Lincs: A new salt barn has been opened ready for gritting the county’s roads during the winter months

New salt barn opened at Willingham Hall depot
New salt barn opened at Willingham Hall depot

A newly-constructed salt barn at Willingham Hall highways depot will provide ideal conditions for storing salt to be used for gritting Lincolnshire roads during severe winter conditions.

Where previously salt was stored outside under covers, the new barn can store twice as much salt in optimum, dry conditions.

Coun Richard Davies, executive member for highways and transportation said: “Keeping the county’s roads safe during winter is a priority for the council, and Lincolnshire is at the forefront of developing new techniques and approaches to winter maintenance.

“The new salt barn is an important asset, which was funded through savings made in previous mild winters.

“Storing the salt in ideal dry conditions means it can be used much more efficiently on our roads.

“The salt is wetted as it’s spread by the gritter, which helps it to work better and spread more accurately, resulting in a 30 per cent saving in the amount of salt being used.”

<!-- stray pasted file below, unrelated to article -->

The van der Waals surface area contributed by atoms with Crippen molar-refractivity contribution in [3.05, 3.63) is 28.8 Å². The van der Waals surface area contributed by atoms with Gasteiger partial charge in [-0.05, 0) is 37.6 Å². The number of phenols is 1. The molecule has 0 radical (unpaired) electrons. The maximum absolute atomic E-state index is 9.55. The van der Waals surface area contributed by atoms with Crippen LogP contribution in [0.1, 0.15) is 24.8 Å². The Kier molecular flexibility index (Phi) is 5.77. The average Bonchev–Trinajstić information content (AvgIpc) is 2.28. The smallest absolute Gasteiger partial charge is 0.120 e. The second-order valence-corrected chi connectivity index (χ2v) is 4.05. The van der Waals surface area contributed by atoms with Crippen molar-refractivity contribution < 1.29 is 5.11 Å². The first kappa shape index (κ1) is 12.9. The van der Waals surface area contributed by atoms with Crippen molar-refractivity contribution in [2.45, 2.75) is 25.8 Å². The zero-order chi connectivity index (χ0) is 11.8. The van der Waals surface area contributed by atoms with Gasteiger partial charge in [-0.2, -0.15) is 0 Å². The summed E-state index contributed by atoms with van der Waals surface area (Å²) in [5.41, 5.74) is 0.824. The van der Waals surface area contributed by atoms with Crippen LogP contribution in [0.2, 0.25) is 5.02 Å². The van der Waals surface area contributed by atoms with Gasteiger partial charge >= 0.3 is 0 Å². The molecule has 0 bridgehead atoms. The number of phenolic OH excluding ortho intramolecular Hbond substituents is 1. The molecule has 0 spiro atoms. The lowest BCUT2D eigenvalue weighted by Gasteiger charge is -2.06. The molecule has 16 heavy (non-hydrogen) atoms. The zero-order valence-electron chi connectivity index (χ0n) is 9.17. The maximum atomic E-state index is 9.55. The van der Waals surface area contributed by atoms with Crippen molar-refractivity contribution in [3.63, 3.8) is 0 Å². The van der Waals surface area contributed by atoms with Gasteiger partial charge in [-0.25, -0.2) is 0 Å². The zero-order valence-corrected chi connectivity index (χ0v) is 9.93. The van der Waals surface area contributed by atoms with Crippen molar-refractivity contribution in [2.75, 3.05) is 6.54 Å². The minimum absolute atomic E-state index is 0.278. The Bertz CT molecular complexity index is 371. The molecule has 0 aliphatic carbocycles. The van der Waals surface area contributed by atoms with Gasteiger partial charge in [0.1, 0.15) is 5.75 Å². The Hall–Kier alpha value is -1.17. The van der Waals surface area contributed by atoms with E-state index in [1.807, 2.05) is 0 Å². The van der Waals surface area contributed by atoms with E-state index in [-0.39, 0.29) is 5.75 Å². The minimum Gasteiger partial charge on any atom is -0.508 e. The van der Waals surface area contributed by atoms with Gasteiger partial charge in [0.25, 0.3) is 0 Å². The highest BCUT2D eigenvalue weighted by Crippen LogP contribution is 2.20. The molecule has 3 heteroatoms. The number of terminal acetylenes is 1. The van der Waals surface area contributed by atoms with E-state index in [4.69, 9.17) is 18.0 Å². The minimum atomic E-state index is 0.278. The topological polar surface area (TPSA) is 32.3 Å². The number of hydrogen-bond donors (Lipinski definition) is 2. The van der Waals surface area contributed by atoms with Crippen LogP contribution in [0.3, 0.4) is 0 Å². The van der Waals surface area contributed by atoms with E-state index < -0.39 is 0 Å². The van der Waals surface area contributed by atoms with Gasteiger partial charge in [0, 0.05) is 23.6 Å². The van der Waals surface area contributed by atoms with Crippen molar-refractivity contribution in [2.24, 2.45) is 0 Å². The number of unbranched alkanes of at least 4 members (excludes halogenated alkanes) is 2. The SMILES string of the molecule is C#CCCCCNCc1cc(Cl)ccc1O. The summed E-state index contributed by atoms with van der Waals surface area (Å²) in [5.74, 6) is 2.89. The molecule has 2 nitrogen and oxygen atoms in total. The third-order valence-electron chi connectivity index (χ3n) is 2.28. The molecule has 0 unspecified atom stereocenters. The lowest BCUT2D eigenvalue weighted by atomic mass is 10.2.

“Gritters can also stay out for longer, ensuring a better use of drivers’ time and more efficient use of fuel.”

There are eight highways depots around Lincolnshire, of which seven now have purpose-built salt barns.

Lincs County Council’s fleet of gritters headed out on Saturday, October 3, on their first test run of the year.

The county’s roads might still be frost-free but the winter response team were checking the gritters are ready for any challenges ahead.

Coun Davies added: “I am really excited about the gritting programme this year as we have a more efficient and cost-effective service and we can still treat nearly 2,000 miles of our county’s road at once if we need to.

“Our salt reserves are shipped over from the Mediterranean so it has made financial sense to buy in bulk and we will keep what we don’t use for the following winter.

“We also expect to use less salt this winter as we can monitor the temperature of individual roads with our new-technology – so we can be more targeted with the roads we treat.

“Of course if we are in any doubt roads will be gritted to make sure they are safe but it’s great to have this flexibility.”

Between October 1, and April 30, each year, the council monitors 12 roadside weather stations 24 hours a day and use Met Office forecasts to predict when action is needed to keep the roads safe.

Keep up to date with gritting in Lincolnshire at www.lincolnshire.gov.uk/winterweather or follow @LincsCC_Roads on Twitter.